Cosby’s criminal trial will proceed

Castor’s non-prosecution agreement with the former entertainer was rejected in the two-day hearing.

Bill Cosby’s preliminary evidentiary hearing is scheduled for March 8 after Judge Steven T. O’Neill rejected Cosby’s motion to dismiss the 2004 sexual assault case in his pretrial hearing in Norristown, the Inquirer reported.

Former Temple employee Andrea Constand alleged that Cosby drugged and sexually assaulted her in his Cheltenham mansion more than 10 years ago. The case was reopened in December 2015, just before the 12-year statute of limitations was set to run out.

The preliminary hearing was originally scheduled for Feb. 2, but was postponed following a Sept. 23, 2015 email from Bruce L. Castor Jr., a member of the Montgomery County Board of Commissioners, to then-District Attorney Risa Vetri Ferman, the Inquirer previously reported. Castor said in the email that he struck a deal with Cosby to never criminally prosecute him for the 2004 allegations.

Castor testified at the time that there was not sufficient evidence to support Constand’s claims. The two-day hearing reviewed Castor’s 2005 agreement and other arguments on the new defense.

Kevin Steele, the current district attorney, said the agreement was not binding as it was not in writing, the Inquirer reported. O’Neill denied the motion to disqualify Steele, requested by Cosby’s attorneys.

O’Neill also said if the case moves toward a trial, Cosby’s attorneys could “move to suppress” Cosby’s deposition for 2006 in which he said he obtained Quaalude in the 1970s “to give to women he wanted to have sex with,” the Associated Press previously reported. The deposition has been a key element in the proceedings thus far.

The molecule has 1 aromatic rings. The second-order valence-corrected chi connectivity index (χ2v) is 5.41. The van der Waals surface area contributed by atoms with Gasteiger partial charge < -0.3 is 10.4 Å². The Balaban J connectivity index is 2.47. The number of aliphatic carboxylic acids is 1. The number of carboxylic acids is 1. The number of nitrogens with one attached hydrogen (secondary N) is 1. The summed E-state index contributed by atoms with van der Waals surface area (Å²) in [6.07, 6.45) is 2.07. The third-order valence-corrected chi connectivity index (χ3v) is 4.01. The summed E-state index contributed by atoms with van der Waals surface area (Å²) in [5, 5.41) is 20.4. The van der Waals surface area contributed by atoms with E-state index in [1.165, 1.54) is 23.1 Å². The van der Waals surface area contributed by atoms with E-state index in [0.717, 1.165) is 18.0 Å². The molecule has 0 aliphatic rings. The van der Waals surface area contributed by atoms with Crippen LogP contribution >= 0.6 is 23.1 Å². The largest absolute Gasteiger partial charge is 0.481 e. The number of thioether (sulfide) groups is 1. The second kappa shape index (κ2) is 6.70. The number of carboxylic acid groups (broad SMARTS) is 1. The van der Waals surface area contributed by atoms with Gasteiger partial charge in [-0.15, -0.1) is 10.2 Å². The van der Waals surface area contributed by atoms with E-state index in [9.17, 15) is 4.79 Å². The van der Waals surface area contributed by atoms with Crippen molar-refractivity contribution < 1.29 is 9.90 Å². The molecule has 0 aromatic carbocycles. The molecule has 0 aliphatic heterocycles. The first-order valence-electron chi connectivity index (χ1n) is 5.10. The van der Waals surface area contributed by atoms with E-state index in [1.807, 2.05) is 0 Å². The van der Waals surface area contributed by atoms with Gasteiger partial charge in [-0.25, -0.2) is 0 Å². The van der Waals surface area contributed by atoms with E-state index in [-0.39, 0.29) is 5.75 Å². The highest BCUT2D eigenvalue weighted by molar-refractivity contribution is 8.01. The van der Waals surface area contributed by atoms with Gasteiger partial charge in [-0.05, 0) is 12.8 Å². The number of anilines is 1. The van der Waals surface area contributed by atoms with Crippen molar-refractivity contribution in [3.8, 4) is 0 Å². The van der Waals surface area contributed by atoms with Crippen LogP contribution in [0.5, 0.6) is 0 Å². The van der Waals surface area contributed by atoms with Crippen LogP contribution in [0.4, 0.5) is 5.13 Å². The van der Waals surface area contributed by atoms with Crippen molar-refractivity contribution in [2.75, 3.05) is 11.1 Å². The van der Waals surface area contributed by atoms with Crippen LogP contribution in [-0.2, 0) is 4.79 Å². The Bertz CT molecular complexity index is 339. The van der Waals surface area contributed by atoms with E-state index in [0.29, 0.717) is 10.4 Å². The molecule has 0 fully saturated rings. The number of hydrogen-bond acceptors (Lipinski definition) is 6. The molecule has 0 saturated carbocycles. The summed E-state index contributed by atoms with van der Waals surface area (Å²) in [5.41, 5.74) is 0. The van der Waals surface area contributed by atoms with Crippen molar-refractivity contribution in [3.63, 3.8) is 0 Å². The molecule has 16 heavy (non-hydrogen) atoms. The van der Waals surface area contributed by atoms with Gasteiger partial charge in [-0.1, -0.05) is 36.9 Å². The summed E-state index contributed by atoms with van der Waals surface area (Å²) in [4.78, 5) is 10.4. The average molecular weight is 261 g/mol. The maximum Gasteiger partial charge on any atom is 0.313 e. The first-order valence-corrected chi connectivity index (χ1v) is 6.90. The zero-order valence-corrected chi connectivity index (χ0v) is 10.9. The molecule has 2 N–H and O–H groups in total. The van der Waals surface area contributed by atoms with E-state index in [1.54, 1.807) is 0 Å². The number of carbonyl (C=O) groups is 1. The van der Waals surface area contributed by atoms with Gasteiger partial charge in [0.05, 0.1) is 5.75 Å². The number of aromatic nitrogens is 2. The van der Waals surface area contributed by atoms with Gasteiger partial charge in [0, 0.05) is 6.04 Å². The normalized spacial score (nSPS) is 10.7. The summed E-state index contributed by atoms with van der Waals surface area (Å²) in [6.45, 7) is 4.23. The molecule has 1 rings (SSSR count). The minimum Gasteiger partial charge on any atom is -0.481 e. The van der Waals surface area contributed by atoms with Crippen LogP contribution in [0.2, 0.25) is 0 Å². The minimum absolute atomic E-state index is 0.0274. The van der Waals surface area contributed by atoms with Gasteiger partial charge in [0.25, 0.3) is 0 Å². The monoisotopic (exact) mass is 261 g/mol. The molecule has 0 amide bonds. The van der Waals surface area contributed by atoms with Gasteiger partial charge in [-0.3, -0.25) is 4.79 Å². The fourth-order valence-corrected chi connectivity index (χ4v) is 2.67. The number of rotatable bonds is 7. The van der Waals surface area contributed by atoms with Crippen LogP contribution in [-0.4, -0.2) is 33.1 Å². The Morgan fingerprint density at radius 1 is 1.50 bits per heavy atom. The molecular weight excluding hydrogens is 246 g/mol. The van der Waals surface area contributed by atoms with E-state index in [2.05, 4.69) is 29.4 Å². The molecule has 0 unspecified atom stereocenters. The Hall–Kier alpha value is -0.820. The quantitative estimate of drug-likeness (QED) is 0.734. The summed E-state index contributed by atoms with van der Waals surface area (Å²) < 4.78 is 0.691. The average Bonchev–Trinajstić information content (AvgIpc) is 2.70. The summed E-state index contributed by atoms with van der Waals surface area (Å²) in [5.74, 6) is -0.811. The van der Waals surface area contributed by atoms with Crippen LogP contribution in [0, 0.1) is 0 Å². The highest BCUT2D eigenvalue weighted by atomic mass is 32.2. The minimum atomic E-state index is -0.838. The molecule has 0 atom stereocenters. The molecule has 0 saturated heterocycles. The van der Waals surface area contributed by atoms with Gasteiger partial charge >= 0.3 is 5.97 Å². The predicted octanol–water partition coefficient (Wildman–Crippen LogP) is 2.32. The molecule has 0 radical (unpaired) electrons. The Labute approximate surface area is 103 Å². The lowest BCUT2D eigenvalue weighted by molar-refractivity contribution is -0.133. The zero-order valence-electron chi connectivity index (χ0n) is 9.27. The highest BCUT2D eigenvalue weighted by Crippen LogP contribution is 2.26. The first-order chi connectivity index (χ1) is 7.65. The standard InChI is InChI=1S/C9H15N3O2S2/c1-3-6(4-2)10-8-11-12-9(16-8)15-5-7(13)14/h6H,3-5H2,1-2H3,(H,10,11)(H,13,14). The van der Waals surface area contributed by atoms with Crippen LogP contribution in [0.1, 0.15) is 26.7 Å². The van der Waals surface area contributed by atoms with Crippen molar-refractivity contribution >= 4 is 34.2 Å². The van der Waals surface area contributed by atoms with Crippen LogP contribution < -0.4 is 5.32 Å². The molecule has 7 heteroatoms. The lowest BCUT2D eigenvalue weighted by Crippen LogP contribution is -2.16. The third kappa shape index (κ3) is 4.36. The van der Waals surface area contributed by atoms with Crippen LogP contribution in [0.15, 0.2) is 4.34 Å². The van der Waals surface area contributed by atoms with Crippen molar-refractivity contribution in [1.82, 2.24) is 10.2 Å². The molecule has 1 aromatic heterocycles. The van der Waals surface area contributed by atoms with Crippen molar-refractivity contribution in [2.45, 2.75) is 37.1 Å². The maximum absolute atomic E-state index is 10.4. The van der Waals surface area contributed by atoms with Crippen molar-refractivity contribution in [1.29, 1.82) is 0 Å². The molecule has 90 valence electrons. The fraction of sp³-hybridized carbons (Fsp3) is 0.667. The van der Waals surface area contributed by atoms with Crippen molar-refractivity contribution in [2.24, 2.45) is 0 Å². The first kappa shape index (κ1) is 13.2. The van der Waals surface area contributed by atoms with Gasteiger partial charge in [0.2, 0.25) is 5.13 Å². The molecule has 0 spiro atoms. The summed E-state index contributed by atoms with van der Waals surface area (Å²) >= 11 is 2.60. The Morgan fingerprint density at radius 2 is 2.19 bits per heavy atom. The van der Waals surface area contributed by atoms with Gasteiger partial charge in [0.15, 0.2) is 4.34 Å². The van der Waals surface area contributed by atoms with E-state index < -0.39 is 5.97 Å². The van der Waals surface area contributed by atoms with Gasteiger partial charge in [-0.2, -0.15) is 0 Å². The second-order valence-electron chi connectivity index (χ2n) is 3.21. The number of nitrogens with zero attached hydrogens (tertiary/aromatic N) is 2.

Castor said there were inconsistencies in Constand’s statements from 2005 and scrutinized the timing of her complaint, the Inquirer reported. He also said when he made the non-prosecution agreement with Cosby, he believed he “had the power to make such a statement” for his successors.

Constand attorneys have denied they were aware of or entered into this agreement, and Constand has filed a defamation suit against Castor for his claims, the Inquirer reported.

However, CNN reported that Castor may have differing personal feelings outside the legal processes.

“I’m not on your team,” Castor said to Cosby’s attorneys. “I want them to win.”

Constand was not present at the hearing, but her attorney, Dolores Troiani, testified in her place.

Troiani said Cosby’s attorneys wanted Constand to agree to “never cooperate in a criminal investigation” against him. Constand agreed not to “initiate further investigation of her claims,” but was able to cooperate with law enforcement if contacted, the Inquirer reported.

Dozens of other women have also alleged that Cosby drugged and/or sexually assaulted them, but for many, the claims were made after the statute of limitations ran out.
If convicted, Cosby is facing five to 10 years in prison.

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